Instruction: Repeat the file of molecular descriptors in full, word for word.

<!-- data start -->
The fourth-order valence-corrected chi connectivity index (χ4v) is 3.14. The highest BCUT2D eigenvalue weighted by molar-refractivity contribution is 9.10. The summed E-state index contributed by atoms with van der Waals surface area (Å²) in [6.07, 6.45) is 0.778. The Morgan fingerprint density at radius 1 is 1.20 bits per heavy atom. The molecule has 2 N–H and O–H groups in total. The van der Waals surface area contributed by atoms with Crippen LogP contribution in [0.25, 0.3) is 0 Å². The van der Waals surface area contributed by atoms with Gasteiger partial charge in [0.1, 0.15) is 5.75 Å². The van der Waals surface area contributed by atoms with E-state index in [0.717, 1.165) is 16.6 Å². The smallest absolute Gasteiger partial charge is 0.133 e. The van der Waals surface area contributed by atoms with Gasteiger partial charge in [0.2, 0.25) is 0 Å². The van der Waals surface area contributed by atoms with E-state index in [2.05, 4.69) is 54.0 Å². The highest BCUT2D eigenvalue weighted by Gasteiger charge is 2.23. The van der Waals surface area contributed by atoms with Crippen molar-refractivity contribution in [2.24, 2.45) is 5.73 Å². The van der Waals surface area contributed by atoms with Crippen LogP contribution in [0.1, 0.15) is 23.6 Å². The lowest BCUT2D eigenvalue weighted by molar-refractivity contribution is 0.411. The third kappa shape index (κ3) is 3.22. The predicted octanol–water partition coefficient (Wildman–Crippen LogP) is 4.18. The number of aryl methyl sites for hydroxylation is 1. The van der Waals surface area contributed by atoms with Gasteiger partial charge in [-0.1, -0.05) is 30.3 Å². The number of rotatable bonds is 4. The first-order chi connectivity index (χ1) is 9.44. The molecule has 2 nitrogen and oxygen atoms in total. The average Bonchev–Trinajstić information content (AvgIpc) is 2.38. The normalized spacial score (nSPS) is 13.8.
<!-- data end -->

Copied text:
The fourth-order valence-corrected chi connectivity index (χ4v) is 3.14. The highest BCUT2D eigenvalue weighted by molar-refractivity contribution is 9.10. The summed E-state index contributed by atoms with van der Waals surface area (Å²) in [6.07, 6.45) is 0.778. The Morgan fingerprint density at radius 1 is 1.20 bits per heavy atom. The molecule has 2 N–H and O–H groups in total. The van der Waals surface area contributed by atoms with Crippen LogP contribution in [0.25, 0.3) is 0 Å². The van der Waals surface area contributed by atoms with Gasteiger partial charge in [0.1, 0.15) is 5.75 Å². The van der Waals surface area contributed by atoms with E-state index in [0.717, 1.165) is 16.6 Å². The smallest absolute Gasteiger partial charge is 0.133 e. The van der Waals surface area contributed by atoms with Gasteiger partial charge in [0.2, 0.25) is 0 Å². The van der Waals surface area contributed by atoms with E-state index in [2.05, 4.69) is 54.0 Å². The highest BCUT2D eigenvalue weighted by Gasteiger charge is 2.23. The van der Waals surface area contributed by atoms with Crippen molar-refractivity contribution in [2.24, 2.45) is 5.73 Å². The van der Waals surface area contributed by atoms with Crippen LogP contribution in [0.1, 0.15) is 23.6 Å². The lowest BCUT2D eigenvalue weighted by molar-refractivity contribution is 0.411. The third kappa shape index (κ3) is 3.22. The predicted octanol–water partition coefficient (Wildman–Crippen LogP) is 4.18. The number of aryl methyl sites for hydroxylation is 1. The van der Waals surface area contributed by atoms with Gasteiger partial charge in [-0.1, -0.05) is 30.3 Å². The number of rotatable bonds is 4. The first-order chi connectivity index (χ1) is 9.44. The molecule has 2 nitrogen and oxygen atoms in total. The average Bonchev–Trinajstić information content (AvgIpc) is 2.38. The normalized spacial score (nSPS) is 13.8.